Chris Knipp Writing: Movies, Politics, Art

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PostPosted: Thu Mar 11, 2021 8:05 pm 
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This noirish drama never quite acquires a pulse

Nicole Garcia has 97 acting credits and 11 directorial ones. Of the latter I've only seen four. She seems to go for convoluted plots that draw you in even when they're not working. But they don't always work, and this one really doesn't - so little, in fact, that its decor is more interesting than its people.

Amants states its subject clearly enough. It's dark, "painterly," but also may be "marred by a silly script" as Xan Brooks wrote from Venice in the Guardian . Its noirish plot bears little connection to ordinary reality. But where was that ever a problem in the movies? Variety isn't wholly wrong to say it's "lackluster" but Jordan Mintser has a point too. In his Hollywood Reporter review he hypes Lovers as a "good ol' fashioned doomed romance." He points to its "eye-popping exotic locations," its "traffic-stopping cast," and lists its "lavish wines, great catering, guns, drugs, sex and lies." He says Garcia "delivers the genre’s essential items" in a "slick film noir throwback" that's "carried by" three "strong performances." Is this true? Ba, oui et non. All the nice accoutrements are there, but the characters leave much to be desired. Accomplishments aren't up to aims here.

Watching a Nicole Garcia plot line unfold, one must be willing to go with the flow. Pay patient attention as the hefty love sequence is followed by some discreet drug dealing. The girlfriend, LIsa (Stacy Martin of Nymphomaniac), is a hotel-school student, so there are scenes of fussing over table-settings for a fancy restaurant and napkin-folds with three long thin ears poking up. Simon (Pierre Niney) is at a bar and it's amusing to find Grégoire Colin cast as Niney's older brother, Paul, which works very well: they have the same long nose. The allusion to Claire Denis is appreciated.

But are the young lovers well-cast? It's sexier to see Lisa and Simon, he bare-chested, watch an old American noir movie on a screen occupying a whole wall, than having sex, always shot in monochrome and in the missionary position, cut short by the editor; or dining with Simon's doomed rich client in his multi storey parents' house, which appears to have a Vermeer upstairs. A lot of this is, pace Mintzer, about posh decor. That, and the artwork, satisfy: but decor isn't enough to make a movie.

The film is in chapters: Paris, the south seas, Geneva. It moves rapidly at first to separate the hot young lovers so that, three years later, they will renew their passion - on an island in the Indian Ocean - despite Lisa now being married to the rich owner of an international insurance business, Leo (Benoît Magimel), who began pursuing her when she became a hat check girl after Simon fled the country and lost touch with her and in her despondency she let herself get kicked out of hotel school. Lumpish, somewhat sullen, but basically a decent man, Leo is someone the rather emotionless Lisa can't give up even though she's drawn to Simon when he magically turns up at the Madagascar hotel stacking surfboards and handling day trips. Things are left unresolved between Simon and Lisa when they're back in touch reunited. The writing is vague, but Niney and Martin also decidedly continue to lack chemistry. Niney is cool looking and soulful, with his long face, sharp features, and lean body that makes him look taller than he is. But he's not sexy. Stacy Martin simply seems wan, sad, and absent.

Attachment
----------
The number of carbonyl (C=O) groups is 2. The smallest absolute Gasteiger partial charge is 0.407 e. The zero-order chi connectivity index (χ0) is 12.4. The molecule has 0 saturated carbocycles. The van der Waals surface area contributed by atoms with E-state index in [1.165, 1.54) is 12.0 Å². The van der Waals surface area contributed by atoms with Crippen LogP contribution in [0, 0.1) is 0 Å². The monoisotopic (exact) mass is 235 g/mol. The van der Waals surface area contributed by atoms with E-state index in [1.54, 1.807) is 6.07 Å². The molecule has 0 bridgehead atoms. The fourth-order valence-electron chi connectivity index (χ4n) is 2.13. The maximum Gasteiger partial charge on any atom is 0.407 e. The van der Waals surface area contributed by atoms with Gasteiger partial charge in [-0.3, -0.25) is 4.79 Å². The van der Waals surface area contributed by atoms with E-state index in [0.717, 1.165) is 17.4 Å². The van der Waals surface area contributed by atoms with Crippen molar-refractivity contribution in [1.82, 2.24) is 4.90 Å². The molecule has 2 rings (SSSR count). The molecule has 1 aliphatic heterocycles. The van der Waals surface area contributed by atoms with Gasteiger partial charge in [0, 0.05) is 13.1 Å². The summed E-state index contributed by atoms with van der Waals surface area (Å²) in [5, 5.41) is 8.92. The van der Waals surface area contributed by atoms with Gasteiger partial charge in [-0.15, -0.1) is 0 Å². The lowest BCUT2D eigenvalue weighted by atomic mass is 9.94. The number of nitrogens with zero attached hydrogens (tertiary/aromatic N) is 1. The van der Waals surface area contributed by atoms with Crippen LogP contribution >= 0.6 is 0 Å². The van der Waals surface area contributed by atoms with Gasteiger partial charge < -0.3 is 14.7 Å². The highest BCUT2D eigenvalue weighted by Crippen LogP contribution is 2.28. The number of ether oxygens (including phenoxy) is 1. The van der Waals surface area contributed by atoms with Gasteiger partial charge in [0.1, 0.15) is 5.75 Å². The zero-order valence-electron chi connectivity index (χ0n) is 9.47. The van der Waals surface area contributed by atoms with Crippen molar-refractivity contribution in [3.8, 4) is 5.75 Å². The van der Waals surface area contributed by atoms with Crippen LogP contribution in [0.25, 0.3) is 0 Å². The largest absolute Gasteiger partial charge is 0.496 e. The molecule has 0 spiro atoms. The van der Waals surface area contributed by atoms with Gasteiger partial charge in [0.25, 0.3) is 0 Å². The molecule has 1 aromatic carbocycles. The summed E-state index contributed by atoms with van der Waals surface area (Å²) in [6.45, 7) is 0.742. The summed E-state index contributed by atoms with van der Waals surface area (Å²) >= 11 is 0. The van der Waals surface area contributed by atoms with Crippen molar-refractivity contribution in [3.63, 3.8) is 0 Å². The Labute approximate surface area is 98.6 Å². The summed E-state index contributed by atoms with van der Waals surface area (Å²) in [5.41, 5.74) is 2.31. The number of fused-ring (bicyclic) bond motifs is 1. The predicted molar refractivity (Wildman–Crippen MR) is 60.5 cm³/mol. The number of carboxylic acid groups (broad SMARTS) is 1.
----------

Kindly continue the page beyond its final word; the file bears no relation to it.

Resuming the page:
So, on to another chapter. Geneva is where Leo has a big house, enjoys fancy Japanese whisky, and continues to toy with adopting a child, but mind you, he can't have one with a deformed foot. (Does that make him a bad guy?) Surprise: Simon turns up again. This movie, apart from rich lifestyles, is most clearly into catering, hotels, and personal service, and before you know it Lisa has persuaded her young lover, who's by now acquired culinary skills, to come and cook a big line-caught sea bass in an Oceania recipe for her husband, who, most appreciative, impulsively hires him as his driver for a hasty trip to Zurich.

It is now clear where this is going, if you pay any attention to noir crime film rules. Simon is getting closer and closer to the person he wants out of the a way. While the action that follows goes against expectations, it hasn't the fun twists of a neo-noir. The writing simply lacks the punch and clarity of that genre. Furthermore, the two young lovers never acquire the minimum necessary level of appeal and edge. It is not good that the old guy, the bourgeois fat cat husband, should be the most interesting character, especially given that Magimel's part is so underwritten.

Jonathan Romney in Screen Daily is cruel but to the point. He notes how right at the start the generic title points to lack of imagination. I don't know that he's right to fault the lack of significant black or Asian characters. Surely that is part of the point? But he is right on the mark in calling this a "lugubrious essay in lifestyle melodrama" and thinking it "irredeemably dated and listless." Alas, the world will little note nor long remember this Nicole Garcia film.

Lovers/Amants, 103 mins., debuted at Venice Sept. 3, 2020 and was part of Toronto (Industry Selects) Sept. 14. Screened online at home for this review as part of the Film at Lincoln Center-UniFrance Rendez-Vous with French Cinema, Mar.11, 2021.


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